He said these “weaknesses” have to be corrected even as he made it clear that the COI was not meant to be a witch-hunt.
In April this year, there were reports of a plot to assassinate Granger and questions later surfaced about the investigative approach employed by GPF.
On June 30, Minister of State, Joseph Harmon announced that the President had ordered an Inquiry into the allegation, to be headed by retired Assistant Police Commissioner, Paul Slowe.
Granger told reporters that work has to be done to ensure that the police service is more professional and efficient in the execution of its duties and responsibilities.
Speaking to reporters on the side lines of the Launch of the Demerara-Mahaica Regional Agricultural and Commercial Exhibition (RACE) Granger said that while Cabinet has not deliberated on the contents of the report as yet, its findings point to some critical areas, which will need to be addressed as part of security sector reform.
“The Commission] made some very strong recommendations. Even persons who have been following the day-to-day reports would have realised that there has been a significant lapse in professionalism at the high levels of the Guyana Police Force, so these are matters of concern.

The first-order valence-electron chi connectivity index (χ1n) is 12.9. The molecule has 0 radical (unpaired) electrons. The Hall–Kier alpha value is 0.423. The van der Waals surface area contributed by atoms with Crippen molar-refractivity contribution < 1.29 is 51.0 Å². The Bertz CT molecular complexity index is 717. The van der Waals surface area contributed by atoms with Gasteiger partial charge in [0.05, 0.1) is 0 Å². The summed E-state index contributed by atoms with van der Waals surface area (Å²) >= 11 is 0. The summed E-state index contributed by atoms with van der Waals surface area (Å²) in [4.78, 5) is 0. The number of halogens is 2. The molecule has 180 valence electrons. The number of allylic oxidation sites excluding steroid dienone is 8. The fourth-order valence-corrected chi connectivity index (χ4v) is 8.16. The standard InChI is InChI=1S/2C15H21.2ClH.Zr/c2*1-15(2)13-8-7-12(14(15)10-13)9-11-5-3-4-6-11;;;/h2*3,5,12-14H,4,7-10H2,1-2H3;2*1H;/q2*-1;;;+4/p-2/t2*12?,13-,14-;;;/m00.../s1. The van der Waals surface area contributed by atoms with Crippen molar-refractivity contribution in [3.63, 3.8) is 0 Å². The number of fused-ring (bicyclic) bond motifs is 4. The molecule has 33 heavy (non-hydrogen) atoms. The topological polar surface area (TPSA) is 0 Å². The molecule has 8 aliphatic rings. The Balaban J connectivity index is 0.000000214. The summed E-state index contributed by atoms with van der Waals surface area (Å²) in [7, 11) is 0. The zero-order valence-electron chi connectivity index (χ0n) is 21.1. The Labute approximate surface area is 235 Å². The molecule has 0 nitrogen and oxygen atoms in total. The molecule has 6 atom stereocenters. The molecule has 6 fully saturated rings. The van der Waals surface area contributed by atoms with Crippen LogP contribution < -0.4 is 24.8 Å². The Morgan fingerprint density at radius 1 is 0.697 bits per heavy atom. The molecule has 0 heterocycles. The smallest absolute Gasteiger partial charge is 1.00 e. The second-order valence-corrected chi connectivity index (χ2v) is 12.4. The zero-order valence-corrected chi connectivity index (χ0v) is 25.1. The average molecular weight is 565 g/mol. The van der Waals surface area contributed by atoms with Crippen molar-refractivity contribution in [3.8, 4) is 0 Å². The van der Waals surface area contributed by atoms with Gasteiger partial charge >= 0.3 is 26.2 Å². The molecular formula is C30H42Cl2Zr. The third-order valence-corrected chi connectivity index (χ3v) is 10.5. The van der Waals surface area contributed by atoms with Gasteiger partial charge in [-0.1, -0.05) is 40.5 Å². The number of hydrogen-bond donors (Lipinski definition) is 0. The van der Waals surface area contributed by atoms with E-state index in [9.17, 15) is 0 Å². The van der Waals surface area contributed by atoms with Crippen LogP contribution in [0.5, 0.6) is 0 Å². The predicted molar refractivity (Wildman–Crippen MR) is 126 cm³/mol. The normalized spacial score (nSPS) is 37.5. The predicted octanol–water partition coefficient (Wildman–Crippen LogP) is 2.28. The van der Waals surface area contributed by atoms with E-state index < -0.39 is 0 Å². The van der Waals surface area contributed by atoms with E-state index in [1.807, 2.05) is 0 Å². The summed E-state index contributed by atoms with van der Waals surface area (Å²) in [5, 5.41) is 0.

“It has brought to light some serious deficiencies and I am very confident that the work that Mr. Russell Combe is doing will point to ways in which we can correct the deficiencies. The important thing is to ensure that we get information so that we can correct faults. It is not a witch-hunt. We are trying to make the law enforcement agencies more efficient,” he said.
Combe is a British security expert, who is an advisor to President Granger as part of the United Kingdom’s US$4.7 billion Security Sector Reform (SSR) Programme, which had been scrapped by the People’s Progressive Party Civic (PPP/C) administration in 2009. He is expected to produce an initial interim report shortly.
Speaking on a television programme here last November, President Granger, said that while the GPF had not received the attention it deserved in the past, his administration will work to make it a sound, professional organisation.
“We reckon that the decision that we took to bring the British Security Sector Reform Programme here is the right one because we cannot proceed in this country with an unreformed Guyana Police Force and some of the actions, which are taking place convince me that reform has to take place and we are going to do that,” he said.
- Countries: Guyana